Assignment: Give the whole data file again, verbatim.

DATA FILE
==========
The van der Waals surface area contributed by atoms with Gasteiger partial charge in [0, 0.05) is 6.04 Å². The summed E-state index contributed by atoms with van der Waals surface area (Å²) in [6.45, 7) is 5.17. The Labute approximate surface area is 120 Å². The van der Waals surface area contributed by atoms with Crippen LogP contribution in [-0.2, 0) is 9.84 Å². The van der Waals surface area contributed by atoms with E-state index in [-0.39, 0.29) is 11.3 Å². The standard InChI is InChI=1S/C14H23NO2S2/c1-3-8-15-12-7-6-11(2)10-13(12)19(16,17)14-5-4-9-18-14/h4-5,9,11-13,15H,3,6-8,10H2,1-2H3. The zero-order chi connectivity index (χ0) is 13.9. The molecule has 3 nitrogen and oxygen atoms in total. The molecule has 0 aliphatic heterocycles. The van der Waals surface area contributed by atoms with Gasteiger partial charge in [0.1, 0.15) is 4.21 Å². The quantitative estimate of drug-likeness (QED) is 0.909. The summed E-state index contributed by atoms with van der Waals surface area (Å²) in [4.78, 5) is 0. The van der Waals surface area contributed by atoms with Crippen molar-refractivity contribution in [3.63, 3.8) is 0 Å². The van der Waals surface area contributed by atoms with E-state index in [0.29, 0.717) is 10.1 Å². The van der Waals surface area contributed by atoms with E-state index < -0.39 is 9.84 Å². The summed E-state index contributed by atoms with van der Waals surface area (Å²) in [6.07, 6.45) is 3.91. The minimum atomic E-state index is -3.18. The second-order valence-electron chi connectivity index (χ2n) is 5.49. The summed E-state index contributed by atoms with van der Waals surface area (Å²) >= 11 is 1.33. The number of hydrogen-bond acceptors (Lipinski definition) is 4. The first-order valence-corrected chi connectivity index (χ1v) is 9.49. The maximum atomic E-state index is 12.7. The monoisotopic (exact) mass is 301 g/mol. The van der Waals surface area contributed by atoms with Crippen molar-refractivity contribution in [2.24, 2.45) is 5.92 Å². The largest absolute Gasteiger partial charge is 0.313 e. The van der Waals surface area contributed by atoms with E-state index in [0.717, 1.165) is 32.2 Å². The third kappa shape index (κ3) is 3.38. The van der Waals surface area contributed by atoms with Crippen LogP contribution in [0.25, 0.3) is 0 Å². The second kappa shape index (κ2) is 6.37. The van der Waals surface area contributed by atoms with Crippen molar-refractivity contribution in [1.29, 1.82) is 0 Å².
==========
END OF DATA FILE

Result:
The van der Waals surface area contributed by atoms with Gasteiger partial charge in [0, 0.05) is 6.04 Å². The summed E-state index contributed by atoms with van der Waals surface area (Å²) in [6.45, 7) is 5.17. The Labute approximate surface area is 120 Å². The van der Waals surface area contributed by atoms with Crippen LogP contribution in [-0.2, 0) is 9.84 Å². The van der Waals surface area contributed by atoms with E-state index in [-0.39, 0.29) is 11.3 Å². The standard InChI is InChI=1S/C14H23NO2S2/c1-3-8-15-12-7-6-11(2)10-13(12)19(16,17)14-5-4-9-18-14/h4-5,9,11-13,15H,3,6-8,10H2,1-2H3. The zero-order chi connectivity index (χ0) is 13.9. The molecule has 3 nitrogen and oxygen atoms in total. The molecule has 0 aliphatic heterocycles. The van der Waals surface area contributed by atoms with Gasteiger partial charge in [0.1, 0.15) is 4.21 Å². The quantitative estimate of drug-likeness (QED) is 0.909. The summed E-state index contributed by atoms with van der Waals surface area (Å²) in [4.78, 5) is 0. The van der Waals surface area contributed by atoms with Crippen molar-refractivity contribution in [3.63, 3.8) is 0 Å². The van der Waals surface area contributed by atoms with E-state index in [0.29, 0.717) is 10.1 Å². The van der Waals surface area contributed by atoms with E-state index < -0.39 is 9.84 Å². The summed E-state index contributed by atoms with van der Waals surface area (Å²) in [6.07, 6.45) is 3.91. The minimum atomic E-state index is -3.18. The second-order valence-electron chi connectivity index (χ2n) is 5.49. The summed E-state index contributed by atoms with van der Waals surface area (Å²) >= 11 is 1.33. The number of hydrogen-bond acceptors (Lipinski definition) is 4. The first-order valence-corrected chi connectivity index (χ1v) is 9.49. The maximum atomic E-state index is 12.7. The monoisotopic (exact) mass is 301 g/mol. The van der Waals surface area contributed by atoms with Crippen molar-refractivity contribution in [2.24, 2.45) is 5.92 Å². The largest absolute Gasteiger partial charge is 0.313 e. The van der Waals surface area contributed by atoms with E-state index in [0.717, 1.165) is 32.2 Å². The third kappa shape index (κ3) is 3.38. The van der Waals surface area contributed by atoms with Crippen LogP contribution in [0.25, 0.3) is 0 Å². The second kappa shape index (κ2) is 6.37. The van der Waals surface area contributed by atoms with Crippen molar-refractivity contribution in [1.29, 1.82) is 0 Å².